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Let's Play Together = Internal Support Agreement

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Businesses have enough competition outside the business without having it inside as well. Harris Kern proposes creating an internal service level agreement--called an internal support agreement--to keep your infrastructure support group and your applications development staff away from each other's throats.
Placing special emphasis on a comprehensive approach combining organization, people, process, and technology, Harris Kern's Enterprise Computing Institute is recognized as one of the world's premier sources for CIOs and IT professionals concerned with managing information technology.
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In many of the companies we visit, the applications development staff is located at the division or business-unit level. Unfortunately, the support groups reside in different buildings. How does a centralized IT infrastructure support group provide system administration services to scattered corporate developers? This and other issues should be clearly defined in an internal support agreement.

Of all the battles inside IT, none have been uglier than those between applications development and the infrastructure support organization. Even when development and support were centralized under one organization, there was always finger-pointing. The charter for applications development is to design, develop, and deploy systems into production as quickly as possible. The charter for infrastructure support is to ensure that proper standards, guidelines, and QA testing are adhered to, and that thorough documentation is provided. Most of the issues arose around implementation and support of mission-critical applications. Development would blame Operations for messing up a restart to a system error, or Operations would blame Development for lack of QA or support. There were many other issues of this nature.

As in the mainframe era, developers still want the centralized IT infrastructure staff to support development servers in a limited way for such mundane tasks as backup-and-restore. But today's development servers are a problem for both the development group and infrastructure support. Developers want top-level, "root" or full administrative access to their development machines. This is a problem because owners of root passwords can bypass normal safeguards and unwittingly destabilize a machine in seconds.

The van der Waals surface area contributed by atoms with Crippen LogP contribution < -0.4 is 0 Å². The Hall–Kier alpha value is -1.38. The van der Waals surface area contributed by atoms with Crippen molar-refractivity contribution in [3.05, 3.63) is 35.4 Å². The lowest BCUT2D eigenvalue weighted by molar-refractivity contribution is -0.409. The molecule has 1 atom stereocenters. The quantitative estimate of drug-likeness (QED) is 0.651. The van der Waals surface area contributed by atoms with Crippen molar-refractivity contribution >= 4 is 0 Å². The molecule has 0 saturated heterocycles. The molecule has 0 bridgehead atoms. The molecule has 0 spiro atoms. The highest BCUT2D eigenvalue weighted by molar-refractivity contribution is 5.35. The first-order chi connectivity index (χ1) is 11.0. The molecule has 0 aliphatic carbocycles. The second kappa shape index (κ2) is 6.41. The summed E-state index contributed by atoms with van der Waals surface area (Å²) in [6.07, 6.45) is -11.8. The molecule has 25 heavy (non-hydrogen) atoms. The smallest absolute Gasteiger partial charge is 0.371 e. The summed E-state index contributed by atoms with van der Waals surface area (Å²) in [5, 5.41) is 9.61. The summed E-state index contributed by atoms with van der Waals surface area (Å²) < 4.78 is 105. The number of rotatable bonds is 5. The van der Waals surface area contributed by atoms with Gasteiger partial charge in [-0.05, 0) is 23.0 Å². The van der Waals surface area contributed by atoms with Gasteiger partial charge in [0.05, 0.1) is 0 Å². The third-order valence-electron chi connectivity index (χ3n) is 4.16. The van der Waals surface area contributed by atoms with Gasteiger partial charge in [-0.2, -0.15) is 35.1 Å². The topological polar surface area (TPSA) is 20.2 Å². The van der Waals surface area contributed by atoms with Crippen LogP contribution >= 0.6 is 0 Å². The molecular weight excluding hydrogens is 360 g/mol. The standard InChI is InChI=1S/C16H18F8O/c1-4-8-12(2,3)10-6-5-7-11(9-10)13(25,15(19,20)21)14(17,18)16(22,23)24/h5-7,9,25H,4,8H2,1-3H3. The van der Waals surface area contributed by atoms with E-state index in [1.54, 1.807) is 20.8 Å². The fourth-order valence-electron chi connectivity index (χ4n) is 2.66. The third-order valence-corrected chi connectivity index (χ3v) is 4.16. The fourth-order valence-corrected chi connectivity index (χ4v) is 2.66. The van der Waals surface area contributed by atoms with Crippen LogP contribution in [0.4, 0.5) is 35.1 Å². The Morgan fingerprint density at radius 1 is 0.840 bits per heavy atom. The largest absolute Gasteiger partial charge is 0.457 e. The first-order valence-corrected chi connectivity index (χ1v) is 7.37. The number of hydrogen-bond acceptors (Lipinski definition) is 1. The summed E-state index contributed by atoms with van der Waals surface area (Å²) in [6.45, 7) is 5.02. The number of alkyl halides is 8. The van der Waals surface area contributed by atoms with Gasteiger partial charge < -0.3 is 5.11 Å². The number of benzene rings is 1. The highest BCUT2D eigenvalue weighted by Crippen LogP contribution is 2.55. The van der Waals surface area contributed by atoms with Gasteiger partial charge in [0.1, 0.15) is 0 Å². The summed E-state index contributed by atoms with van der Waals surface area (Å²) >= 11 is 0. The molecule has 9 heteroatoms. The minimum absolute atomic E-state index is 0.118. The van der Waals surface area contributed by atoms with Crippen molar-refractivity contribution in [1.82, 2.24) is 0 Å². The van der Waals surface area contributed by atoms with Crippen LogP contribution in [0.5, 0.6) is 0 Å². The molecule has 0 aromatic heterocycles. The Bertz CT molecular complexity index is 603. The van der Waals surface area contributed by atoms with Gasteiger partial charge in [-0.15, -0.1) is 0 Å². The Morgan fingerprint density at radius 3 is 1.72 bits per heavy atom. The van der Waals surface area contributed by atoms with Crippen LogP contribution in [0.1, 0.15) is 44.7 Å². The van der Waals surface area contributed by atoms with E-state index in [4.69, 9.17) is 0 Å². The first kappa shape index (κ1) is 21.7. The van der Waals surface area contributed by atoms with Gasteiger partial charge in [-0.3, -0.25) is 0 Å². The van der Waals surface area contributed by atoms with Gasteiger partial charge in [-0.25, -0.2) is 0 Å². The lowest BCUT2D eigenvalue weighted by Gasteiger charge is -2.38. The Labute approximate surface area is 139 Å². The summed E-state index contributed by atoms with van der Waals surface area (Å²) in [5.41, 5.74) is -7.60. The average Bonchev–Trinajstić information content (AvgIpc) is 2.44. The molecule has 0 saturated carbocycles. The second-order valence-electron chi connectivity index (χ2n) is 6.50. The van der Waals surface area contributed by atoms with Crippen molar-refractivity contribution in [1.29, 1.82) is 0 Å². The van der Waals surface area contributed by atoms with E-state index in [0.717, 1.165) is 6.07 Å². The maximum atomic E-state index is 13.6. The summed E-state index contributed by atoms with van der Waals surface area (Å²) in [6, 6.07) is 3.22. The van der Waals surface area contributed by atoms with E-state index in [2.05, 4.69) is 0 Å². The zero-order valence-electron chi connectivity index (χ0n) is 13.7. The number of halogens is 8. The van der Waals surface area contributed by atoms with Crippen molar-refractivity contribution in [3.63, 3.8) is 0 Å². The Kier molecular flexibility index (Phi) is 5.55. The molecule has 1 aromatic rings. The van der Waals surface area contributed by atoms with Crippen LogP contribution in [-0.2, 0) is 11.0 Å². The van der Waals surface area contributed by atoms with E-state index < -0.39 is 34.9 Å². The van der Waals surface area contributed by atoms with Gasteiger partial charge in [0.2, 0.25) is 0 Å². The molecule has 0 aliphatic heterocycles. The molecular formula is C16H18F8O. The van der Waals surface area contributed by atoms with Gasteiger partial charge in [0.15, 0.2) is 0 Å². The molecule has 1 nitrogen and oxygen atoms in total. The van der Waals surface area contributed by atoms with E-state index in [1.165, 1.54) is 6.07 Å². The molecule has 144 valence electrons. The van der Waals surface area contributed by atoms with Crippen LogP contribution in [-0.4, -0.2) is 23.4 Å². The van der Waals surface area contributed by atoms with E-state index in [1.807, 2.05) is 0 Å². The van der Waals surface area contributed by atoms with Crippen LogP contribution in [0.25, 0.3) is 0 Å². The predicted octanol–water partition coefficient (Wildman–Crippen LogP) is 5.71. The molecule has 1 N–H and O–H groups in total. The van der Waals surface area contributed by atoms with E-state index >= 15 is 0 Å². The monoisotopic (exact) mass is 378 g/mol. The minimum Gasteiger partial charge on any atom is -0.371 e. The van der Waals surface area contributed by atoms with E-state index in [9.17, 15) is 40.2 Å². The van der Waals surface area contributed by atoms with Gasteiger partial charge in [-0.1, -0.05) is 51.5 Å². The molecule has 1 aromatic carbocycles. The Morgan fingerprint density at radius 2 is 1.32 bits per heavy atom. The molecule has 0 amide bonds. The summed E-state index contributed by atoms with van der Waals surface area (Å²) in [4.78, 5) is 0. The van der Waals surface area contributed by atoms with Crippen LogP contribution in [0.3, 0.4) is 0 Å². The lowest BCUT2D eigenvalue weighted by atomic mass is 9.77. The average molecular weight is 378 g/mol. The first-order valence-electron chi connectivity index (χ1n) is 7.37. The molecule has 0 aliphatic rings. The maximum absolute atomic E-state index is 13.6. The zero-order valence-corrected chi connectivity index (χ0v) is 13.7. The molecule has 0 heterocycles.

On the other hand, developers do need occasional unlimited access to a machine. Denying access makes their jobs more difficult than necessary—or even impossible. What to do?

To solve this problem, we devised joint root authority. The infrastructure support organization and the two most senior developers will own root access. If developers abuse root privileges, the infrastructure organization will no longer support development servers.

One of the most important pieces of this puzzle is an internal Service Level Agreement (SLA) between the infrastructure support staff and the applications development staff. In this document, expectations are clearly outlined for both groups. The following sections show some of the key categories and examples of an internal SLA.

NOTE

Every shop will have different requirements, of course—these are only examples.

When designing an internal SLA for supporting a development server, the first area to start with is defining security privileges.

Server Root Authority

Root access to support servers AD0001 and AD0002 in the following example is given to Mr. A and Ms. B. Mr. A and Ms. B are to support/back up each other in case of illness or vacation. If they're both unavailable, you would contact Technical Services.

All changes to a server's root will be audited to provide a trace of root user activity. The following activities are accomplished by Technical Services upon request:

  • Kernel changes

  • Disk reconfigurations

  • Modifications to the root user environment

  • Installation of binaries into the system directory structure

  • Modification to any network-related configuration files

  • Manipulation/modification of any system daemon run at the root level

  • Changes to the /etc/rc* files

The following is a partial list of activities that may be accomplished by the applications development root owners:

  • Change /etc/exports for mount directories

  • Change /etc/fstab

  • Add users/groups

Server Availability Hours

The following schedule determines server availability as established between the applications development and infrastructure support teams.

  • 00:00–23:59 M, T, W, Th, and Sun

  • 00:00–23:00 F

  • 03:01–23:59 Sat

  • 20:00–23:59 (once a month for system maintenance, upgrade, and testing, all will be posted through Change Control)

Backups

  • Full system backups start at 23:00 every Friday, with a total downtime of four hours.

  • Incremental backups start at 20:00 every Monday–Thursday

NOTE

In this example, if users are on the system while incremental backups are running, any open files would not be backed up. This is the sort of important point that should be specified in advance in your internal SLA.

Support Responsibility

Services

Group

Types of Services

Hours

System Software

Technical Services

Solaris, Sybase, installation, upgrade, maintenance

00:00-23:59

System Hardware

Desktop Support

Server, monitor, workstation, installation, maintenance

00:00-23:59

Application

Application Development

Set up applications and perform demonstrations, project file access

08:00-18:00


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